Work of the future is all about collaboration
Commissioned by leading Australian architecture and interiors firm Bates Smart to understand the impact of the disruption of COVID-19 on workplace, work life and work operations, the survey indicates that the sudden transition to remote working has not affected productivity with 74% of respondents feeling as productive working remotely as they did in the office.
'Shark Tank' investor Kevin O'Leary says companies will 'save a ton of money' from remote working
Kevin O’Leary told CNBC that the coronavirus crisis has shown that remote working is good for employees and a business’s bottom line. “Productivity is significantly higher when you give people what they want,” the “Shark Tank” investor said. “We’re going to save a ton of money,” he added. “I’m really excited about the new America we’re going to have.”
'I feel so much better': Employees ready to work from home more often
A survey by Swinburne University researchers John Hopkins and Anne Bardoel found nearly four in 10 respondents had never worked from home before the crisis. But only 10 per cent said they will not do any work from home in future. Housing manager Lola Treadwell’s work routine was radically altered by the pandemic.
Remote working: How cities might change if we worked from home more
Major tech companies say they are open to their staff working from home permanently. Employees are coming to realise remote working is not only possible but, in some cases, preferable. A shift to a new way of working might already be under way. Such a shift could have profound implications on our home life, and by extension on the life of our towns and cities: almost a quarter of all office space in England and Wales is in central London alone. To understand those implications, we brought together four experts on city life, all of whom were working from home.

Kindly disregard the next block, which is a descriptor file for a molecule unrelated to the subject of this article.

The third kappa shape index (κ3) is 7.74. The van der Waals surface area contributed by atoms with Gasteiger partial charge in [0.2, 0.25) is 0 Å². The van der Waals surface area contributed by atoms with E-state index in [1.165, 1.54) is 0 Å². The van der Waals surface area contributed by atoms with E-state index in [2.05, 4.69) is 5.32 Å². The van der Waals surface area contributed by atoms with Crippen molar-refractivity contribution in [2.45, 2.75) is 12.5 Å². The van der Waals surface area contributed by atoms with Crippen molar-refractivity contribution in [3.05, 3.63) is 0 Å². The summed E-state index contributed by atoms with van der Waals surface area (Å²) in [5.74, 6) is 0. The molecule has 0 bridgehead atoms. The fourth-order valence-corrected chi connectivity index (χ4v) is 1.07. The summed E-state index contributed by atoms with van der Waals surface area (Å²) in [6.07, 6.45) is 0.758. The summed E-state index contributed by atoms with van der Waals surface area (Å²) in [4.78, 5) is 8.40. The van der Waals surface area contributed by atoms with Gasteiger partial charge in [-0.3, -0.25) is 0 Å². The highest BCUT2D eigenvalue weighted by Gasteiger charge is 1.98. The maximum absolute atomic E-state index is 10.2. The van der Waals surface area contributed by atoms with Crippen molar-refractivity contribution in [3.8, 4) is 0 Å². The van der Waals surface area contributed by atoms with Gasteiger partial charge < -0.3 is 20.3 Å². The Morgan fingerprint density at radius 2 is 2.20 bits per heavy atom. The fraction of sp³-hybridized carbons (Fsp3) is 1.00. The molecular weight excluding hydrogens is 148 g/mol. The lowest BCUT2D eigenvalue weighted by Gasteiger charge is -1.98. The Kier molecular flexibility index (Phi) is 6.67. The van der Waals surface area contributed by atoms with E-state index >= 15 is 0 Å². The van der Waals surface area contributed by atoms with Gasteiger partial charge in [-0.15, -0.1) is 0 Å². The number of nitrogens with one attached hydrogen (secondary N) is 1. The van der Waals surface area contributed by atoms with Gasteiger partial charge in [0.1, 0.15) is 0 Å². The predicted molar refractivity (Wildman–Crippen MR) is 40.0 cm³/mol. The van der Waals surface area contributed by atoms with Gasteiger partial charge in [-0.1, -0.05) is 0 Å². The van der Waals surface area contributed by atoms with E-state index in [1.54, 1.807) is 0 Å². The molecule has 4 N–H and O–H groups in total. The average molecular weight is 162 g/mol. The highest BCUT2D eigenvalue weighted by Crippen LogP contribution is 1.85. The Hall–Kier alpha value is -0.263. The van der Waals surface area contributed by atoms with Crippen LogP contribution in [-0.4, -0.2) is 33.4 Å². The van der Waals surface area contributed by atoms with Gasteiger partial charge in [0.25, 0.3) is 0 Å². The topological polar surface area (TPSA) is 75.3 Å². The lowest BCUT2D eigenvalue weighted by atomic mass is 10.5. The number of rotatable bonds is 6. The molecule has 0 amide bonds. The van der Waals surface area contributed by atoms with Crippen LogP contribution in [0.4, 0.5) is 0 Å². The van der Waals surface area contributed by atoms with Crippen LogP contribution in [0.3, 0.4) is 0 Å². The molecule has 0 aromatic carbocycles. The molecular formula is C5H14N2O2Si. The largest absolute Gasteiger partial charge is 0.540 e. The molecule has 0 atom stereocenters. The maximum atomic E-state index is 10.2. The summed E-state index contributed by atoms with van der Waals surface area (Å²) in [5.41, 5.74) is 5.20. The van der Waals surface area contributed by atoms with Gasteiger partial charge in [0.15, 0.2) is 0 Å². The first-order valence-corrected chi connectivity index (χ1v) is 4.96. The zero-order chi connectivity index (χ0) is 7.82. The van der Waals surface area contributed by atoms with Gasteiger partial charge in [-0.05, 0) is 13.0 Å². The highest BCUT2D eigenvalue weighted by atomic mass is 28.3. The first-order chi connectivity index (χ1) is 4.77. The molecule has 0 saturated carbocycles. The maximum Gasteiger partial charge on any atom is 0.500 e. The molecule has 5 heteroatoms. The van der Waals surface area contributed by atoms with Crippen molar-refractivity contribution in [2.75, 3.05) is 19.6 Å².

Home work: Coronavirus propels telework trend
"Our distributed workforce has proven to make us more resilient, and we do expect to have a larger number of telecommuters going forward," BlueCross spokesman John Hawbaker says. The teleworking shift, or at least parts of it, seem likely to outlast the COVID-19 crisis. "Remote work has gone from an HR-level discussion to a C-suite-level discussion," says Prithwiraj Choudhury, a professor at Harvard Business School. Before the pandemic, less than 4% of American employees worked from home full time. A study by the Brookings Institution estimates that share jumped to more than half of all workers soon after governments adopted stay-at-home orders. Among the top 20% of earners — who are more likely to have desk jobs that can be done from anywhere — that share rose to an estimated 70% of workers.